Although these sisters were brought up together, they haven't seen each other since they were quite young women. Wouldn't you want to at least meet the person you'd not seen for nearly fifty years before committing to spending the rest of your life with them? Isn't it a bit like retiring at 65 and then writing to you high school sweetheart and saying you're coming to marry them at last?

grapes wrote:
Hmmm. I think it is realistic. How many adopted children look for their biological parents after years and years have passed? It happens. Something snaps. The past becomes more important than the present in order to live a brighter future or a future filled with more knowledge of their identity.



_______________
I think, therefore I drive people nuts.
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Jaelin
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Re: Chapter 1: Look-out



KxBurns wrote:

In this chapter, the as-yet nameless narrator awaits the arrival of her sister Vivi, who has long been absent from the family home.

What interests me about this opening chapter is that although we appear to find out more about Vivien (she is 68, has been away for 40 years, and fell off the bell tower when she was 9), we do in fact glean some insights into the character of our watchful narrator. Her assessment of herself as generally the more sensible and level-headed sister is in contrast to her obvious anxiety -- i.e. "…I can sense I’m about to be judged," -- and her constant preoccupation with the time (she comments upon Vivi's lateness three times). She comes off as uptight, perhaps eccentric, and reclusive.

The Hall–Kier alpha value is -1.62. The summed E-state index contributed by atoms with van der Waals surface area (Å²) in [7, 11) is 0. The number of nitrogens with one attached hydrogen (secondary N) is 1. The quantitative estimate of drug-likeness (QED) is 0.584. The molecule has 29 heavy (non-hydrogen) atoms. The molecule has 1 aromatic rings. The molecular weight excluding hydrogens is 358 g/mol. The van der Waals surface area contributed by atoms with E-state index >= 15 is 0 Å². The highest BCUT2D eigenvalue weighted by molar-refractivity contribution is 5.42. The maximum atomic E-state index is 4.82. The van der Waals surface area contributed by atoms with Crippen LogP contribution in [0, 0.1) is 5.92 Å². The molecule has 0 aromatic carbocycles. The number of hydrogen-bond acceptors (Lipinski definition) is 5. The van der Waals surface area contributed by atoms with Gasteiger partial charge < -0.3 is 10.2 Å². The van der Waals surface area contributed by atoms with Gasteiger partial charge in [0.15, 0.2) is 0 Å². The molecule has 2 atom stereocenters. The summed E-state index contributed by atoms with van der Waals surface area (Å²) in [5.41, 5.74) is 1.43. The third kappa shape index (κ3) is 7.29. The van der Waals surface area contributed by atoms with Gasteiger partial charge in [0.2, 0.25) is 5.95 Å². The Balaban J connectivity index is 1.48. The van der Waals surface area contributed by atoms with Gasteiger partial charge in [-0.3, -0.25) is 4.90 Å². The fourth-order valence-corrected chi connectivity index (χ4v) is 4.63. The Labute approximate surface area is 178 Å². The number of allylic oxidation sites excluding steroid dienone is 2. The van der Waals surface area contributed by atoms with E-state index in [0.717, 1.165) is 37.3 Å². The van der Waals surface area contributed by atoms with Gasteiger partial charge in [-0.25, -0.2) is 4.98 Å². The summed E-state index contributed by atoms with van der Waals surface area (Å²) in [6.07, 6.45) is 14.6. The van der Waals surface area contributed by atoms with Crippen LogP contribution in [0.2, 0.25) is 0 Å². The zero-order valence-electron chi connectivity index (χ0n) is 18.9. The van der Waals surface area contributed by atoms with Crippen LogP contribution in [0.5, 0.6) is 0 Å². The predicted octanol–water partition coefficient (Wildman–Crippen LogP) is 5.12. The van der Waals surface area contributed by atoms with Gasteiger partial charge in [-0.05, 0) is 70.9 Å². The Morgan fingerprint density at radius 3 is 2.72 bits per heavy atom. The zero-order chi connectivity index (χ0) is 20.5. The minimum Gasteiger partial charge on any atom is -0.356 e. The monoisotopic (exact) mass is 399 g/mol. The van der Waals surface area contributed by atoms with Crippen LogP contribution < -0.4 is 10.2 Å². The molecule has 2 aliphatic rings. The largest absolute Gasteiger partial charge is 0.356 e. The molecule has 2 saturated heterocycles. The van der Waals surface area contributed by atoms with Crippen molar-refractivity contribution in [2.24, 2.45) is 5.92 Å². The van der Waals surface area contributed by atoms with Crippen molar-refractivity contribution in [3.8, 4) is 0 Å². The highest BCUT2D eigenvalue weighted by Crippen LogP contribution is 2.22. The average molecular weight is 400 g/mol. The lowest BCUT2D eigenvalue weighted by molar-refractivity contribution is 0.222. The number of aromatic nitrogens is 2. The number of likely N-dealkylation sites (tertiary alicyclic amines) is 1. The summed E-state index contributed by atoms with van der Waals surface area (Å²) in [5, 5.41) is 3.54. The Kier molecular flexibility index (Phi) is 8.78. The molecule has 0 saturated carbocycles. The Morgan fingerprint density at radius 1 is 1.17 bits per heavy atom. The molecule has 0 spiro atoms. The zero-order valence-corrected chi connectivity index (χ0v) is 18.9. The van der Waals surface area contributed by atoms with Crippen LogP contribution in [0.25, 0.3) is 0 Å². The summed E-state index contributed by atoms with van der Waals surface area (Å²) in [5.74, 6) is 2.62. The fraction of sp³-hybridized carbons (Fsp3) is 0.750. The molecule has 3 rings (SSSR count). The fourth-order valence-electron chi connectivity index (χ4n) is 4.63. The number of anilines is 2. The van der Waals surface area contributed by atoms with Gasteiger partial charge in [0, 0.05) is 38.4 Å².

Do you attribute this disconnect to the significance of the occasion, or is it an indication that the narrator's own perception of herself may not be reliable? Is her comment "I don’t often look at my reflection" (p. 3) a metaphor for something deeper?

I wonder if/how the concept of time, so prominent in this chapter, will play a role in the separation of the sisters…

I particularly like how the last paragraph sets up the story to come, especially with the sentence: "It's a sequence of events, an inexorable chain reaction, where each small link is fundamental to bring about a whole event like a snake of upended dominoes" (p. 5). And I sure can’t wait to read more about this bell tower incident!

Looking forward to reading your thoughts/observations!

Karen



Message Edited by KxBurns on 03-03-2008 01:20 PM


I can see her being eccentric though I can also see her as OCD (Obsessive Compulsive Disorder).  This could explain the preoccupation with time. 
 
As to here appearance that could just be when you are alone who cares what you look like.  Though it could be that since she does live alone that maybe she just doesn't really look at her self mentally since she doesn't live with anyone so who would care even if she did so.
 
This quote about "small links" is actually quite interesting since it seems that in life the small things are the ones we stress over when the big ones we just seem to glide over.  This reminds me of the the quote "...can't see the forest for all the trees."  We look at the small links/events and never realize where they are going to fall in the big picture so they seem so huge and overwhelming to us until we really have to look back and "see" what really happened.
 
 
Jessee
That is a good book which is opened with expectation and closed in profit.